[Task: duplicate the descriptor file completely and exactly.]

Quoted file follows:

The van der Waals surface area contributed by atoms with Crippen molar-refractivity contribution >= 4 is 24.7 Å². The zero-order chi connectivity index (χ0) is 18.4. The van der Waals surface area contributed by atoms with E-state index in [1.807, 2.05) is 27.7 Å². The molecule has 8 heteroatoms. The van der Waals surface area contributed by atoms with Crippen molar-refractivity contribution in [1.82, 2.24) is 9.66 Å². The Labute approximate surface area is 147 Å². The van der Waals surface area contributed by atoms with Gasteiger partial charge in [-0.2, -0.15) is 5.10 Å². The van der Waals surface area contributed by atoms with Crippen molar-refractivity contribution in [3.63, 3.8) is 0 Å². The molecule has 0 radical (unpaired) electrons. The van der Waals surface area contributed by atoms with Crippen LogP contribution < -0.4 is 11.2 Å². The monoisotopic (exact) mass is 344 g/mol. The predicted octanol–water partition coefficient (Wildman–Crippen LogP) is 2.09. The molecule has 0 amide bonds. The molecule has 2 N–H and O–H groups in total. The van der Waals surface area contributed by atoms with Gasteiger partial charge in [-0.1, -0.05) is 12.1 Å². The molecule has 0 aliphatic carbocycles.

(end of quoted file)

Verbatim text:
The van der Waals surface area contributed by atoms with Crippen molar-refractivity contribution >= 4 is 24.7 Å². The zero-order chi connectivity index (χ0) is 18.4. The van der Waals surface area contributed by atoms with E-state index in [1.807, 2.05) is 27.7 Å². The molecule has 8 heteroatoms. The van der Waals surface area contributed by atoms with Crippen molar-refractivity contribution in [1.82, 2.24) is 9.66 Å². The Labute approximate surface area is 147 Å². The van der Waals surface area contributed by atoms with Gasteiger partial charge in [-0.2, -0.15) is 5.10 Å². The van der Waals surface area contributed by atoms with Crippen molar-refractivity contribution in [3.63, 3.8) is 0 Å². The molecule has 0 radical (unpaired) electrons. The van der Waals surface area contributed by atoms with Crippen LogP contribution < -0.4 is 11.2 Å². The monoisotopic (exact) mass is 344 g/mol. The predicted octanol–water partition coefficient (Wildman–Crippen LogP) is 2.09. The molecule has 0 amide bonds. The molecule has 2 N–H and O–H groups in total. The van der Waals surface area contributed by atoms with Gasteiger partial charge in [-0.1, -0.05) is 12.1 Å². The molecule has 0 aliphatic carbocycles.